Clean up and keep them out. Sure, you could swat, spray, stick or shock houseflies into oblivion. But Keck said the best way to control them is through exclusion and sanitation.

Keep garbage in lidded containers and clean up spills and pet feeding areas. And of course cover up any foods outside the fridge.

When it comes to points of entry, shut doors and windows and make sure their screens are secure. You also should caulk over cracks and cover vents as necessary.

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The “Lord of the Flies” and “The Lord of the Flies.” Famous flies time. Christianity refers to Satan as the “Lord of the Flies,” which also is the title of William Golding’s dystopian novel about a group of marooned British schoolboys who fall prey to their baser natures.

“The Fly” and “The Fly.” No shock, the housefly isn’t so popular in pop culture, save for the titular terror behind the 1958 sci-fi film and its even more terrifying 1986 remake.

Both films tell the same story. A scientist creates a matter transporter than can teleport objects, then tests the device on himself. Wackiness ensues when a fly inside the machine fuses with the scientist and turns him into a hideous monster.

The ’58 “Fly” starred Vincent Price as the scientist’s brother, while the ’80s remake by David Cronenberg starred Jeff Goldblum as the eccentric scientist whose grotesque transformation won the film an Oscar for Best Makeup.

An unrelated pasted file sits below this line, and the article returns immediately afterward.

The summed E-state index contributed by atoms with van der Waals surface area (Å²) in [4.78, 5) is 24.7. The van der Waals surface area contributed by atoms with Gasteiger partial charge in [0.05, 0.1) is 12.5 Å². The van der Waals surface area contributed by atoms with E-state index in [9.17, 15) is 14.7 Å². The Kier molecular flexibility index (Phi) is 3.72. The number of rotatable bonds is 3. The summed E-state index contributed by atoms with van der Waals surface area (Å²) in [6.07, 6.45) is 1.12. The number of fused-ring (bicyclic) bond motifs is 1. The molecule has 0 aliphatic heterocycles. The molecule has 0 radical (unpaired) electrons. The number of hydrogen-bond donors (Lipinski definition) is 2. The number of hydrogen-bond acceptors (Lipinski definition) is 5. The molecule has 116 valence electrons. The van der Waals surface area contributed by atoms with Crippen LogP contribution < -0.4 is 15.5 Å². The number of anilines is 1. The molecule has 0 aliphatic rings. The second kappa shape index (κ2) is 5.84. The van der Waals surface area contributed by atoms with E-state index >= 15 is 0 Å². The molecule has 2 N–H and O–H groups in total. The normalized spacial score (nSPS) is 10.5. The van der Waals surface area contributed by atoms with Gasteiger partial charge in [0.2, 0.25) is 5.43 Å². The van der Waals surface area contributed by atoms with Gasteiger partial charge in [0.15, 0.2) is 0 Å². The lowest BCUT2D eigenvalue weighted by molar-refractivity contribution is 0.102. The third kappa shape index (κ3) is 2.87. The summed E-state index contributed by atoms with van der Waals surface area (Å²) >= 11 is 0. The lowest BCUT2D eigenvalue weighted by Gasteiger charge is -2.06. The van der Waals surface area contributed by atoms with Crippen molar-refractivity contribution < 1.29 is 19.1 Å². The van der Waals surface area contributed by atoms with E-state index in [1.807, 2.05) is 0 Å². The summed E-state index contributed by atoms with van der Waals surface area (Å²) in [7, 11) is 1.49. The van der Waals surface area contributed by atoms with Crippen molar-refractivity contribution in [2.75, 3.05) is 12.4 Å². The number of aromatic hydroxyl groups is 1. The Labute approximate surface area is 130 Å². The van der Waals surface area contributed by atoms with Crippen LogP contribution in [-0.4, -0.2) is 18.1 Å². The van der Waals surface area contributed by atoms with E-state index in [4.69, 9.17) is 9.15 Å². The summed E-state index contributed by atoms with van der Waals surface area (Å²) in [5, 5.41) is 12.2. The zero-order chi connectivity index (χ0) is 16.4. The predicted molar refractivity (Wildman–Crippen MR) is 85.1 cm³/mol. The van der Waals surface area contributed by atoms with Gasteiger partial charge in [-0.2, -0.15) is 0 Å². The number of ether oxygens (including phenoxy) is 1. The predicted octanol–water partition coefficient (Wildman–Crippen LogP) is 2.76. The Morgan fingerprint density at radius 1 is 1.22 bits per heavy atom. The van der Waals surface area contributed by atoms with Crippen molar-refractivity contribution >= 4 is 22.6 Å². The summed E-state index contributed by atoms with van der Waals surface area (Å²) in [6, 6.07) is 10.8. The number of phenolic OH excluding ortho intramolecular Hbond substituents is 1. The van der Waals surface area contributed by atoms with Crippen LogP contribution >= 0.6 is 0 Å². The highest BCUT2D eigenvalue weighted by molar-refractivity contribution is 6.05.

The other “Fly” and “The Fly.” “Am not I / a fly like thee?” So mused the great English poet William Blake in “The Fly,” a humbling ode to the insect from his 1794 poetry collection, “Songs of Experience.”

Nearly 200 years later, the great lyrical poet Bono took on the insect in the song “The Fly” from U2’s 1991 album, “Achtung Baby.” The Fly also was the persona Bono adapted for the track’s music video and the band’s Zoo TV Tour, where the Irish frontman rocked black leather and big wraparound shades.

The other, other fly. The most famous fly of recent memory has to be the one that perched on the head of Vice President Mike Pence during his October debate with now Vice President-elect Kamala Harris.

Online memes ensued, along with a @MikePenceFly Twitter account. The Joe Biden/Harris campaign even started selling fly swatters just hours after the debate. The swatters sold out overnight.

René Guzman is a features reporter in the San Antonio and Bexar County area. He writes about pop culture and what makes San Antonio so uniquely puro San Antonio. To read more from René, become a subscriber. [email protected] | Twitter: @reneguz